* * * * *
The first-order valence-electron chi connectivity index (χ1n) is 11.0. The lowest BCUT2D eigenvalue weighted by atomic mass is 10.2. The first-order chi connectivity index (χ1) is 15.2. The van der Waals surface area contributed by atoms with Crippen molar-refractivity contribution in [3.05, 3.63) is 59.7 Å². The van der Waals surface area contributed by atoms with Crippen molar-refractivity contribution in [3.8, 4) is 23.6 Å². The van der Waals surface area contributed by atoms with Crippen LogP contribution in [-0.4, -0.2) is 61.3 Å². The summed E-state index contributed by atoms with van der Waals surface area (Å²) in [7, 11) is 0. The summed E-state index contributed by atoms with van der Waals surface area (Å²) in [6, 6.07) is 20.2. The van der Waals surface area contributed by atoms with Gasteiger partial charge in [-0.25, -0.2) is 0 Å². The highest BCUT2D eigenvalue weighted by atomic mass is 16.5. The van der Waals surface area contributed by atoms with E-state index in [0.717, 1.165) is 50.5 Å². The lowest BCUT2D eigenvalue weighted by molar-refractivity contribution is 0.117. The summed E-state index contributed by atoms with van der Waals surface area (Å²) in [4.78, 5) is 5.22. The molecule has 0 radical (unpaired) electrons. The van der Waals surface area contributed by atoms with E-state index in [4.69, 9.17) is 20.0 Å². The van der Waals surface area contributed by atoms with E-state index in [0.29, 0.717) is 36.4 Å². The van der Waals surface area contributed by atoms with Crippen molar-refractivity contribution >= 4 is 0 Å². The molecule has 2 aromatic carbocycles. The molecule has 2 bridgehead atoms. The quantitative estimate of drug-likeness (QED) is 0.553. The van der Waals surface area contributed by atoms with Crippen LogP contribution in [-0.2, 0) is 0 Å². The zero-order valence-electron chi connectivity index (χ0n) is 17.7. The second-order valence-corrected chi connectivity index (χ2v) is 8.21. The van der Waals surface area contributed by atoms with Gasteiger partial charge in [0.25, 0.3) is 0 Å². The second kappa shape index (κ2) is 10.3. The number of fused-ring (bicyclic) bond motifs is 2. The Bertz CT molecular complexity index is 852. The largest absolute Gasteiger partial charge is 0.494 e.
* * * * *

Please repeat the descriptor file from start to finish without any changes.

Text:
The first-order valence-electron chi connectivity index (χ1n) is 11.0. The lowest BCUT2D eigenvalue weighted by atomic mass is 10.2. The first-order chi connectivity index (χ1) is 15.2. The van der Waals surface area contributed by atoms with Crippen molar-refractivity contribution in [3.05, 3.63) is 59.7 Å². The van der Waals surface area contributed by atoms with Crippen molar-refractivity contribution in [3.8, 4) is 23.6 Å². The van der Waals surface area contributed by atoms with Crippen LogP contribution in [-0.4, -0.2) is 61.3 Å². The summed E-state index contributed by atoms with van der Waals surface area (Å²) in [7, 11) is 0. The summed E-state index contributed by atoms with van der Waals surface area (Å²) in [6, 6.07) is 20.2. The van der Waals surface area contributed by atoms with Gasteiger partial charge in [-0.25, -0.2) is 0 Å². The highest BCUT2D eigenvalue weighted by atomic mass is 16.5. The van der Waals surface area contributed by atoms with E-state index in [0.717, 1.165) is 50.5 Å². The lowest BCUT2D eigenvalue weighted by molar-refractivity contribution is 0.117. The summed E-state index contributed by atoms with van der Waals surface area (Å²) in [4.78, 5) is 5.22. The molecule has 0 radical (unpaired) electrons. The van der Waals surface area contributed by atoms with E-state index in [4.69, 9.17) is 20.0 Å². The van der Waals surface area contributed by atoms with E-state index in [0.29, 0.717) is 36.4 Å². The van der Waals surface area contributed by atoms with Crippen molar-refractivity contribution >= 4 is 0 Å². The molecule has 2 aromatic carbocycles. The molecule has 2 bridgehead atoms. The quantitative estimate of drug-likeness (QED) is 0.553. The van der Waals surface area contributed by atoms with Crippen LogP contribution in [-0.2, 0) is 0 Å². The zero-order valence-electron chi connectivity index (χ0n) is 17.7. The second-order valence-corrected chi connectivity index (χ2v) is 8.21. The van der Waals surface area contributed by atoms with Gasteiger partial charge in [0.25, 0.3) is 0 Å². The second kappa shape index (κ2) is 10.3. The number of fused-ring (bicyclic) bond motifs is 2. The Bertz CT molecular complexity index is 852. The largest absolute Gasteiger partial charge is 0.494 e.